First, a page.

For instance, the New XCOM and Xenonauts both feature soldier class systems, but the former is an entirely new mechanic complete with skill trees, item restrictions, and other prescriptive rules, whereas Xenonauts' classes are simply customizable equipment loadouts. X-COM's classes completely change the nature of the game, whereas Xenonauts' classes simply let you equip everybody faster and get on with your missions. Xenonauts also preserves the original game's time unit system.


Furthermore, in Xenonauts you still have to manage ammunition and inventory. However, they only kept the actually strategically interesting bits of this system. As long as you've researched a certain weapon type, you automatically have infinite amounts of its ammunition - but only at your base. When you send soldiers out on the field, you still have to decide whether it's better to load them up with a spare ammo clip, or an extra grenade, because they can only carry so much before suffering from weight burden.

In XCOM: Enemy Unknown, you still have to reload weapons in battle, but you can take that action an infinite amount of times. In Xenonauts, if a soldier has to reload but doesn't have a spare clip, their only recourse is to switch to another weapon (if they even have one), or run to another soldier and get a resupply. This makes for tense and exciting missions, just like in the original X-COM.

And even if Xenonauts had kept the base management minutiae of ammunition supply chains, it would still improve upon the reloading mechanic. To reload in Xenonauts, you simply click a single button from the main battle HUD. In the original X-COM, you have to dive into the soldier's inventory screen, fish out a spare ammo clip, and manually drag it onto their gun.

When your weapon's out of ammo, you just click on the clip icon.



But Oil isn't just for strategy games and RPG's. If you look back on classic games that still stand the test of time, you're likely to find well-oiled mechanics. And nobody's been consistently better at this then Nintendo.

Source: David D'Angelo

What's going on in this image? Notice how Mario is slightly underneath the left side of the block, yet when he jumps up he gets subtly pushed back flush to its left face. A naive collision detection algorithm would make him hit the block. Without this tweak, it would be extremely frustrating to try to jump on top of blocks in narrow situations, or between single-block gaps.

This is present in Super Mario Bros. 3 as well:

Source: David D'Angelo

EDIT: I didn't even notice this until David pointed it out, but in SMB3 notice how Mario hops up a bit extra when he would barely miss the jump!

But it doesn't end there. You also see this subtle collision-smoothing behavior in the Zelda series -- if Link would get "caught" on a wall but it's obvious the player's intent is to move forward, Link gets silently smoothed back onto the clear path:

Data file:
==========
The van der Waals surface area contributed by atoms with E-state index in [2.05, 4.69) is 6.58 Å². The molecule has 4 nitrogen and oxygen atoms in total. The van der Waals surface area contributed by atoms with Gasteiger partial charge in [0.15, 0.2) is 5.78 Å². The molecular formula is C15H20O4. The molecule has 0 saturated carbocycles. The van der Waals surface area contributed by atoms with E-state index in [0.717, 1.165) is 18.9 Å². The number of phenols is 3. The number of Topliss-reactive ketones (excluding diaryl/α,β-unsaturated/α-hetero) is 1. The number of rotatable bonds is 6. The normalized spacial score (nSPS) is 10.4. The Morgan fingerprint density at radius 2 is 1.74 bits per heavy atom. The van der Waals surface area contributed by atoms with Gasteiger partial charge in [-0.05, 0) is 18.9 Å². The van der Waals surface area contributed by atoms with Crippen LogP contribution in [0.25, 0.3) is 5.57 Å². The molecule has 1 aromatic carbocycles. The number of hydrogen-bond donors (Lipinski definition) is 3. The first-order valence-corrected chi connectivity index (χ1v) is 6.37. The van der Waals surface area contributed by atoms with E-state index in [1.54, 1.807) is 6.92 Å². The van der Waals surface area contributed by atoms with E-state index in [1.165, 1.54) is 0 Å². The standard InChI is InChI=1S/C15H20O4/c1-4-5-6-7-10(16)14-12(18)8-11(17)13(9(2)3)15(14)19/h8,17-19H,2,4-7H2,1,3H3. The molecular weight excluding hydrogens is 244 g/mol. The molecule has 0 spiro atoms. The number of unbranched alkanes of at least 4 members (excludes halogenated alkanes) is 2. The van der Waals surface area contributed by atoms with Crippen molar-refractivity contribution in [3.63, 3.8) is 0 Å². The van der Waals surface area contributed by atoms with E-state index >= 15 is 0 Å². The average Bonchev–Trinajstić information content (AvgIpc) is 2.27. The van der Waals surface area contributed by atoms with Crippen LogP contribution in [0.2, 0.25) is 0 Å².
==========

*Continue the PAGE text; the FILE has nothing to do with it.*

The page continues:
Source: David D'Angelo

This sort of thing has been part of the Zelda series from the very beginning, and Troy Gilbert has an excellent breakdown of the subject that I highly recommend.

In this case, adding "oil" is literally about smoothing off the sharp corners!

Forgiveness, Please!

Another example is "Platform edge forgiveness", which can be seen in indie games like Braid, Spelunky, Mercenary Kings, Canabalt, and Offspring Fling!

An overly literal collision engine will make you fall as soon as your feet leave solid ground. But what if you give the player just a few extra frames, and if they push the jump button a few milliseconds too late, you still give them a valid jump?

Kyle Pulver has a great article on this subject:

"If you do this right then the player wont suspect a thing"

Source: Kyle Pulver (see article)

Oil it or Spoil it!

Summing up, it's impossible to give broad statements that are true for everything, but adding Oil to your game makes your game better 100% of the time, guaranteed.

So there you have it.



EDIT: I noticed that unlike "Juice" and "Juicy", "Oil" has a problem with it's adjective -- "Oily" has a negative, unappealing connotation. But a helpful reader suggests "Slick" as an alternative. I like it!

Read more about:

Featured Blogs

About the Author(s)

Lars Doucet


Lars A. Doucet is the President of Level Up Labs, LLC, an independent game design studio based in Bryan, TX. His latest project is the successful RPG/Tower Defense hybrid Defender's Quest - http://www.defendersquest.com/. In addition to his work at LUL, Lars has been a consultant who specializes in 'Applied Gaming,' an emerging field that uses game design and game technology for new uses both in and out of the entertainment sector. Lars' applied gaming projects include Super Energy Apocalypse, in collaboration with the Houston Advanced Research Center, and CellCraft, through Wake Forest University and the MacArthur foundation. Lars has also consulted for Rice University's Center for Technology in Teaching and Learning and Texas A&M University.

Daily news, dev blogs, and stories from Game Developer straight to your inbox

You May Also Like